Cole Bellinger pitched Hamilton to a 6-4 win over Pinnacle for second straight 6A baseball championship on Tuesday night. Richard Obert/azcentral sports
It was painful to watch Phoenix Pinnacle baseball coach Roy Muller descend down the dugout steps at Tempe Diablo Stadium Tuesday. Each step was slow and precarious. He sort of swung sideways as he walked, as if he was trying to propel his legs forward.
That’s what happens, I guess, after you undergo more than 50 orthopedic surgeries.
Muller will tell you Tuesday’s 6A state championship game against Chandler Hamilton wasn’t about him. And it wasn’t. But even after Hamilton’s 6-4 victory, it was hard not to be pulled to Muller and his story.
For 39 years – ever since he became Paradise Valley’s coach in the 1970s – Muller had failed to reach a state championship game. Go that long without coaching the final nine innings of the season and you think it will never happen.
But it finally did on Tuesday and the disappointment of the loss couldn’t wipe the smile off Muller’s face.
“It’s tough, a game like this but hey, no negatives,” Muller said. “I have nothing but pride.”
Pinnacle pulled Muller out of retirement two years ago. He wasn’t sure he wanted to coach again but he couldn’t resist the opportunity.
“Maybe God put me here for a reason,” Muller said. “Right place, right time, you know.”
As the teams strode toward each other for the postgame handshake, Muller and Hamilton coach Mike Woods shared a long embrace. The two go way back; Hamilton’s first varsity game ever was at Paradise Valley and Muller, Woods said, “was so gracious for me. He’s always been a great mentor.”
Woods has so much respect for Muller that he had a pang of regret even in victory.
“I’m sorry it had to end this way for him because he’s a great guy and everybody in the baseball community loves him,” Woods said.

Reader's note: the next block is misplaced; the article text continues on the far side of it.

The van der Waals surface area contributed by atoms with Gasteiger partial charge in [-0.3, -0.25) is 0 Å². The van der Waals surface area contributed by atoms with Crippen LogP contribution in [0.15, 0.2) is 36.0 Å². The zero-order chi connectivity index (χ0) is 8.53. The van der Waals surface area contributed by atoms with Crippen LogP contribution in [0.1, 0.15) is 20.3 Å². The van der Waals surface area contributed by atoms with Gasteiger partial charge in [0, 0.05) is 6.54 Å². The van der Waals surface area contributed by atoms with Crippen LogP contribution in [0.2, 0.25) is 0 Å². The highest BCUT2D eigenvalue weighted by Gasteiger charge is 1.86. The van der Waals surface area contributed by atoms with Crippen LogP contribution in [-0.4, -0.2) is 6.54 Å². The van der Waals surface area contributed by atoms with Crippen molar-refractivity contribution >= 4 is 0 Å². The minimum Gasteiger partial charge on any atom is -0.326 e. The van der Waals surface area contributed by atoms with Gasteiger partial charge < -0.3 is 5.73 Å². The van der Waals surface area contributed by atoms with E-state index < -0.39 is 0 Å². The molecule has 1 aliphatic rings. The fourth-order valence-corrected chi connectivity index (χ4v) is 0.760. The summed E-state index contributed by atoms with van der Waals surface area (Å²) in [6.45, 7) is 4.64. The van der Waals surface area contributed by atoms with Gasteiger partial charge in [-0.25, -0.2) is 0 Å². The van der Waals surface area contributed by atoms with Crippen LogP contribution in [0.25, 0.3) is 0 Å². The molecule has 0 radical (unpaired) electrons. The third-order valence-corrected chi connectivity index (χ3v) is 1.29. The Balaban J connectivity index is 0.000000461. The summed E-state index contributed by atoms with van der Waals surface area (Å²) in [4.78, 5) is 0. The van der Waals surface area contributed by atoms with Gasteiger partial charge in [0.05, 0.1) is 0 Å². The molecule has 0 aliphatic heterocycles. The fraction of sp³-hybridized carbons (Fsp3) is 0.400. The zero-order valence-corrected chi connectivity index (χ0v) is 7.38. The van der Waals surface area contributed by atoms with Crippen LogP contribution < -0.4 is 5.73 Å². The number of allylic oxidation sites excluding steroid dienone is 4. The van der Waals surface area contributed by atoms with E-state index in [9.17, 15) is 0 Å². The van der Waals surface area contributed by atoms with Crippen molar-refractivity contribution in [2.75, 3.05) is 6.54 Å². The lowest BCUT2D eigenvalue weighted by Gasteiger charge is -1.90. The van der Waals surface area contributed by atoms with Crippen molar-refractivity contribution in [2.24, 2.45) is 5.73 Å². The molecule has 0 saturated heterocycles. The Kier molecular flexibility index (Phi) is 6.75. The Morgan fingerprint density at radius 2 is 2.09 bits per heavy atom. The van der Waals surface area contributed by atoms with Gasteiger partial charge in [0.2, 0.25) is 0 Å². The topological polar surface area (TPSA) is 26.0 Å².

Muller, 67, isn’t sure he’ll coach next year. He said he’ll take the summer to think about and see how he feels. Woods, meanwhile, will begin the journey to what he hopes will be his seventh state title at Hamilton since 2003.
“Trust me, I know how lucky I am,” Woods said.
Funny thing is, Muller will tell you the same thing. He may never win a state championship but after 39 years, he’s still in the dugout, taking those slow, precarious steps, teaching kids and making friends.
Sometimes, it’s not about the ring.
Kellis ignores low seed, wins 5A title
In early March, the Glendale Raymond S. Kellis baseball team lost three of four games. It finished the regular season with a 16-11 record. There was no reason to think the No. 13 seed would do much damage in the 5A Conference playoffs.
Except, coach Michael Deardoff knew better.
He knew that those three losses in March were by a combined five runs. He knew his team had gained confidence as the season progressed. And he knew that as long as senior Adrian Salazar was on the mound his team had a chance.
“We just had to learn how to win,” Deardoff said.
Give Kellis an “A,” then and let it stand for achievement after its 10-5 victory over Gilbert Campo Verde Tuesday in the 5A title game at Tempe Diablo Stadium.
Kellis, after winning a play-in game against Glendale Deer Valley, won five consecutive games, ignoring its No. 13 seed and up-and-down regular season.
Arizona Interscholastic Association officials said they believe it’s the first time a No. 13 seed has won a state title in any sport since Phoenix Thunderbird did so in football in 2010.
“I felt at the beginning of the year we had a team good enough to compete,” Deardoff said. “How good we were going to be kind of depended on them maturing and believing in each other.”
As it turned out, the struggles Kellis encountered throughout the season steeled it for the postseason.
“We were playing in close games all year so when we got into the playoffs it was just second nature to us,” Deardoff said. “We knew what we needed to do in those games.”
Also, because Kellis never had to play from the loser’s bracket it was able to start Salazar four of its five playoff games. Give the ball to your ace often enough – Salazar finished the year 11-2 – and good things happen.
“We’re a different team when he’s on the mound,” Deardoff said.
Yeah. A state championship team.